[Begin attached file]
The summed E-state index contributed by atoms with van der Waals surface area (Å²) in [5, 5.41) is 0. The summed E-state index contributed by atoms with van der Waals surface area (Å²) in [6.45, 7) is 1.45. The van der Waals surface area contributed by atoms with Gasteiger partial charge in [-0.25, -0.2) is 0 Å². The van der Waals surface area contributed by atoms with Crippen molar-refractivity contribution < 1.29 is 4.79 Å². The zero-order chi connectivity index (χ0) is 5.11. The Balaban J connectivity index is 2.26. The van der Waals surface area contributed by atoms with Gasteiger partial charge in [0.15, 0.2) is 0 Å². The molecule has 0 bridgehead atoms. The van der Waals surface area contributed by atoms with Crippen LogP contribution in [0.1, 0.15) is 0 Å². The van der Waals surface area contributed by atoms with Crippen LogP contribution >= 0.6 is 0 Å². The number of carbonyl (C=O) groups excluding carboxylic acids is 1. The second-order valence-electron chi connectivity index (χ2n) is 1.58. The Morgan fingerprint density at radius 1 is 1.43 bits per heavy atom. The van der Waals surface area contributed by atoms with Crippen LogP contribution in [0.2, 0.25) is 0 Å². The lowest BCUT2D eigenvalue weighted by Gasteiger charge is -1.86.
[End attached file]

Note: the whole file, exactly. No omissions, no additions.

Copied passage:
The summed E-state index contributed by atoms with van der Waals surface area (Å²) in [5, 5.41) is 0. The summed E-state index contributed by atoms with van der Waals surface area (Å²) in [6.45, 7) is 1.45. The van der Waals surface area contributed by atoms with Gasteiger partial charge in [-0.25, -0.2) is 0 Å². The van der Waals surface area contributed by atoms with Crippen molar-refractivity contribution < 1.29 is 4.79 Å². The zero-order chi connectivity index (χ0) is 5.11. The Balaban J connectivity index is 2.26. The van der Waals surface area contributed by atoms with Gasteiger partial charge in [0.15, 0.2) is 0 Å². The molecule has 0 bridgehead atoms. The van der Waals surface area contributed by atoms with Crippen LogP contribution in [0.1, 0.15) is 0 Å². The van der Waals surface area contributed by atoms with Crippen LogP contribution >= 0.6 is 0 Å². The number of carbonyl (C=O) groups excluding carboxylic acids is 1. The second-order valence-electron chi connectivity index (χ2n) is 1.58. The Morgan fingerprint density at radius 1 is 1.43 bits per heavy atom. The van der Waals surface area contributed by atoms with Crippen LogP contribution in [0.2, 0.25) is 0 Å². The lowest BCUT2D eigenvalue weighted by Gasteiger charge is -1.86.